The analogies between Penelope and reality television are very clear. Like Big Brother, the men are housemates who have not chosen each other but are united in pursuit of a single prize. Privacy is a non-existent, the outside world is impossibly distant and the camera is ever-present. In February I attended People of Letters in Adelaide. The surprise pairing was Joshua Moore and Michael Beveridge, who had been participants in the most recent Australian season of Big Brother. Moore’s brother died suddenly whilst he was in the house and he left the show. The letters were written in the aftermath, with Beveridge still in the competition. Their experiences were closely echoed by Penelope: the complete disconnect from outside reality (‘Outside of here there must be a world… stories must clash about and finish abruptly or start afresh and live for moments’ Penelope, Page 49) and the incredulity they felt at having found friendship in such a terrible, artificial environment, despite the prize looming over them: Beveridge, writing from in the house bitched about the remaining housemates and how, as the competition drew to a close, they walked around vapidly declaring that the friendships they had made within the competition were more valuable than the prize money. “No way I’d rather have you than a cheeky quarter mill, bro.”
Of course, having two hugely different events examine very similar topics made me consider the form and language in which Penelope was presented. Many writers struggle to adapt ancient texts for contemporary audiences because of the sheer epic scale of the stories and stakes involved. They find themselves trapped halfway between modern language and the archaic. I myself encountered this very issue when adapting a Biblical story so I am sympathetic to Walsh’s dilemma: his characters straddle a vast gulf between Homer and the age of reality television and speedos. And yet, I look back on Beveridge and Moore, whom I (because I’m a pretentious) never expected to move me with their ‘dudes’ and their ‘eat a zinger burger for mes!’ But they did. I was moved. Because they spoke with honesty in authentic voices. Because they struggled to express their shared grief and their delight in finding each other. Perhaps it is an unfair comparison but, in not anchoring his characters’ language in either reality, Walsh isolates his audiences and sympathy is difficult, if not impossible to illicit.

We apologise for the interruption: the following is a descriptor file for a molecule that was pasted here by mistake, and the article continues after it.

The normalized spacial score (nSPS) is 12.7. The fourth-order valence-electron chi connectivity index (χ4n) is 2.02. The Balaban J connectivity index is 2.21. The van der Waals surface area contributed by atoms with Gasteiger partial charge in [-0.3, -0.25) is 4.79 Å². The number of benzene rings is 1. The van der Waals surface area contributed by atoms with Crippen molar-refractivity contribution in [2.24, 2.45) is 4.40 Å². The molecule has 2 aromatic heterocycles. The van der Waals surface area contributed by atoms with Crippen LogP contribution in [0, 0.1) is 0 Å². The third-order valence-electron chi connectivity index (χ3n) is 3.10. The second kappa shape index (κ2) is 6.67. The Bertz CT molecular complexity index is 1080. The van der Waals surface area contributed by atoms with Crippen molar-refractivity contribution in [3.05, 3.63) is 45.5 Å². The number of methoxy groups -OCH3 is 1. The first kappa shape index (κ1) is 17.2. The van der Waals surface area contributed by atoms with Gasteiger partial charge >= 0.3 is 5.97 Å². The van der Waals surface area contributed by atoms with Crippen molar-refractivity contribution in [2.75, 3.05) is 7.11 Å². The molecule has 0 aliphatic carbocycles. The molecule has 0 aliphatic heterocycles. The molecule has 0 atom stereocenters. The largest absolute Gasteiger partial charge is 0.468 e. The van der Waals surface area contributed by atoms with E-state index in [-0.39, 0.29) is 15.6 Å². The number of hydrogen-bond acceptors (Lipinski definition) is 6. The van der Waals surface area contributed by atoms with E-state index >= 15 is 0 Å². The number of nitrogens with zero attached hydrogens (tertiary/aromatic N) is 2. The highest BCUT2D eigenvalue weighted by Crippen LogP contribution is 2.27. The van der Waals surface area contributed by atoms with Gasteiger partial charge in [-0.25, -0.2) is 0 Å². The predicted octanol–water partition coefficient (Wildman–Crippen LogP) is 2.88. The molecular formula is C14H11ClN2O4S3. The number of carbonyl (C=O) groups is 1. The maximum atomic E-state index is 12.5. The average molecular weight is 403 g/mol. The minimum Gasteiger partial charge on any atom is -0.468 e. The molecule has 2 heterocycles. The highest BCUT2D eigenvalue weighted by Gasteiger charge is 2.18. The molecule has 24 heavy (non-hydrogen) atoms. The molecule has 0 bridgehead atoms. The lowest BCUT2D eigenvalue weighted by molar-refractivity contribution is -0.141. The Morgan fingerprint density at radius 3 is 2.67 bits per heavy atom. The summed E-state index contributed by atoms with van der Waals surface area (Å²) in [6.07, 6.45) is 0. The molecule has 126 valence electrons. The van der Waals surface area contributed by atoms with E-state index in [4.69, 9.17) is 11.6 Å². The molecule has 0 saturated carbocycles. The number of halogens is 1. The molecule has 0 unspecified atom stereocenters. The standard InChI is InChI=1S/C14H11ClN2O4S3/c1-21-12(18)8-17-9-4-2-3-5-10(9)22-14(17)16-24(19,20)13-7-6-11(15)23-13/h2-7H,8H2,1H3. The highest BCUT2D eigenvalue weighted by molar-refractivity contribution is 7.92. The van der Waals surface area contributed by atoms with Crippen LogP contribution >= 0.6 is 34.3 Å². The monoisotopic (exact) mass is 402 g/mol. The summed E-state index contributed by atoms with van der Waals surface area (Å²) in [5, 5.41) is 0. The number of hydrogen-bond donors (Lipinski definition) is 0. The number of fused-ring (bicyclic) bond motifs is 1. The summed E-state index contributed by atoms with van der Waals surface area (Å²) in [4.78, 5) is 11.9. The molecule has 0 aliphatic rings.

So what to make of this messy, macho play? It is a fascinating premise, which promises a tightly coiled, dangerous production. But is it an examination of modern masculinity and the dangers of dehumanizing both genders? Perhaps. But I think not. There is potential but I don’t believe Penelope ever fulfills it.
 Feb 25th, 2013. The Spiegeltent, Adelaide Fringe.
People of Letters, curated by Marieke Hardy and Michaela McGuire seeks to reinstitute the aging art of letter writing by having invited guests read correspondences. In Women of Letters, the panel is all female and has been given a specific topic to write on but People of Letters, invites both genders participate. At these events a letter is written to a specific friend or family member and the recipient then responds with their own letter.